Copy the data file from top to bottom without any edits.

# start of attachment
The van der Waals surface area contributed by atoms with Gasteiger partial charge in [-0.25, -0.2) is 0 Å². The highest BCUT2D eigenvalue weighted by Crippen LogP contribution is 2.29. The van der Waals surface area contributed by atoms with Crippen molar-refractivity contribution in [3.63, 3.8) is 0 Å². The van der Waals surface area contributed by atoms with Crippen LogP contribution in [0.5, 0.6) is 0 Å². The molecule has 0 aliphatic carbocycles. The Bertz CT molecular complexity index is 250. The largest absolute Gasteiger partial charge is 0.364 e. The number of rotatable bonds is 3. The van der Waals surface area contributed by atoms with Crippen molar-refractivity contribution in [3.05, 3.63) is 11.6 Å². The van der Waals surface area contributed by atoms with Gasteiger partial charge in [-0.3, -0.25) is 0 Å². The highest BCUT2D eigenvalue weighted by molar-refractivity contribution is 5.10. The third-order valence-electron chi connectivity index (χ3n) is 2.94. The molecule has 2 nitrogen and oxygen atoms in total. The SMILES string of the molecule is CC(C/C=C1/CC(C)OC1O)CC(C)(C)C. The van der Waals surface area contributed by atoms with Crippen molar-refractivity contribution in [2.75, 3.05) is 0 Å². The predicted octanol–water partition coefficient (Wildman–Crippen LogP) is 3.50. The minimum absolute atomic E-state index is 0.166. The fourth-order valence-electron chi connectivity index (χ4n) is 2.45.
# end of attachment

The van der Waals surface area contributed by atoms with Gasteiger partial charge in [-0.25, -0.2) is 0 Å². The highest BCUT2D eigenvalue weighted by Crippen LogP contribution is 2.29. The van der Waals surface area contributed by atoms with Crippen molar-refractivity contribution in [3.63, 3.8) is 0 Å². The van der Waals surface area contributed by atoms with Crippen LogP contribution in [0.5, 0.6) is 0 Å². The molecule has 0 aliphatic carbocycles. The Bertz CT molecular complexity index is 250. The largest absolute Gasteiger partial charge is 0.364 e. The number of rotatable bonds is 3. The van der Waals surface area contributed by atoms with Crippen molar-refractivity contribution in [3.05, 3.63) is 11.6 Å². The van der Waals surface area contributed by atoms with Gasteiger partial charge in [-0.3, -0.25) is 0 Å². The highest BCUT2D eigenvalue weighted by molar-refractivity contribution is 5.10. The third-order valence-electron chi connectivity index (χ3n) is 2.94. The molecule has 2 nitrogen and oxygen atoms in total. The SMILES string of the molecule is CC(C/C=C1/CC(C)OC1O)CC(C)(C)C. The van der Waals surface area contributed by atoms with Crippen molar-refractivity contribution in [2.75, 3.05) is 0 Å². The predicted octanol–water partition coefficient (Wildman–Crippen LogP) is 3.50. The minimum absolute atomic E-state index is 0.166. The fourth-order valence-electron chi connectivity index (χ4n) is 2.45.